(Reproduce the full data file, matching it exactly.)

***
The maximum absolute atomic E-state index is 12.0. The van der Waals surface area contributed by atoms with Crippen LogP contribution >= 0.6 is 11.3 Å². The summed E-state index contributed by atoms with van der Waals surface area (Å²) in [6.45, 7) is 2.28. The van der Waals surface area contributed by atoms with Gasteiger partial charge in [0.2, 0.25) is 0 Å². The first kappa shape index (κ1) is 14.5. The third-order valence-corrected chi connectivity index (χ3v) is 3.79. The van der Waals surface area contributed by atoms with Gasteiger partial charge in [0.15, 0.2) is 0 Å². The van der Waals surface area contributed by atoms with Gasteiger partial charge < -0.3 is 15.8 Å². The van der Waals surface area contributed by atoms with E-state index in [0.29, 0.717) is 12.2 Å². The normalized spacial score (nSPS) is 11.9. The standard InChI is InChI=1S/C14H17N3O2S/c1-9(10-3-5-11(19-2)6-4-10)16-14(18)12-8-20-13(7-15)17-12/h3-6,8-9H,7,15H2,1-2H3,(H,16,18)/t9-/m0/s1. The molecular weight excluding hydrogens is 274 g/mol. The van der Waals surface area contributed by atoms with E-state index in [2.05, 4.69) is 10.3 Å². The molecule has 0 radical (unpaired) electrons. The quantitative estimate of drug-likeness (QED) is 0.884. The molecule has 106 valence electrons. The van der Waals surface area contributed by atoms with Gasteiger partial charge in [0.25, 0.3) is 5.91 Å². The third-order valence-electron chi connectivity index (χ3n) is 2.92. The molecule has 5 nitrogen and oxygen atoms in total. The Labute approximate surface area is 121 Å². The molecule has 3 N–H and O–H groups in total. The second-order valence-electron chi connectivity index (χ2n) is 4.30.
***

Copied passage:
The maximum absolute atomic E-state index is 12.0. The van der Waals surface area contributed by atoms with Crippen LogP contribution >= 0.6 is 11.3 Å². The summed E-state index contributed by atoms with van der Waals surface area (Å²) in [6.45, 7) is 2.28. The van der Waals surface area contributed by atoms with Gasteiger partial charge in [0.2, 0.25) is 0 Å². The first kappa shape index (κ1) is 14.5. The third-order valence-corrected chi connectivity index (χ3v) is 3.79. The van der Waals surface area contributed by atoms with Gasteiger partial charge in [0.15, 0.2) is 0 Å². The van der Waals surface area contributed by atoms with Gasteiger partial charge < -0.3 is 15.8 Å². The van der Waals surface area contributed by atoms with E-state index in [0.29, 0.717) is 12.2 Å². The normalized spacial score (nSPS) is 11.9. The standard InChI is InChI=1S/C14H17N3O2S/c1-9(10-3-5-11(19-2)6-4-10)16-14(18)12-8-20-13(7-15)17-12/h3-6,8-9H,7,15H2,1-2H3,(H,16,18)/t9-/m0/s1. The molecular weight excluding hydrogens is 274 g/mol. The van der Waals surface area contributed by atoms with E-state index in [2.05, 4.69) is 10.3 Å². The molecule has 0 radical (unpaired) electrons. The quantitative estimate of drug-likeness (QED) is 0.884. The molecule has 106 valence electrons. The van der Waals surface area contributed by atoms with Gasteiger partial charge in [0.25, 0.3) is 5.91 Å². The third-order valence-electron chi connectivity index (χ3n) is 2.92. The molecule has 5 nitrogen and oxygen atoms in total. The Labute approximate surface area is 121 Å². The molecule has 3 N–H and O–H groups in total. The second-order valence-electron chi connectivity index (χ2n) is 4.30.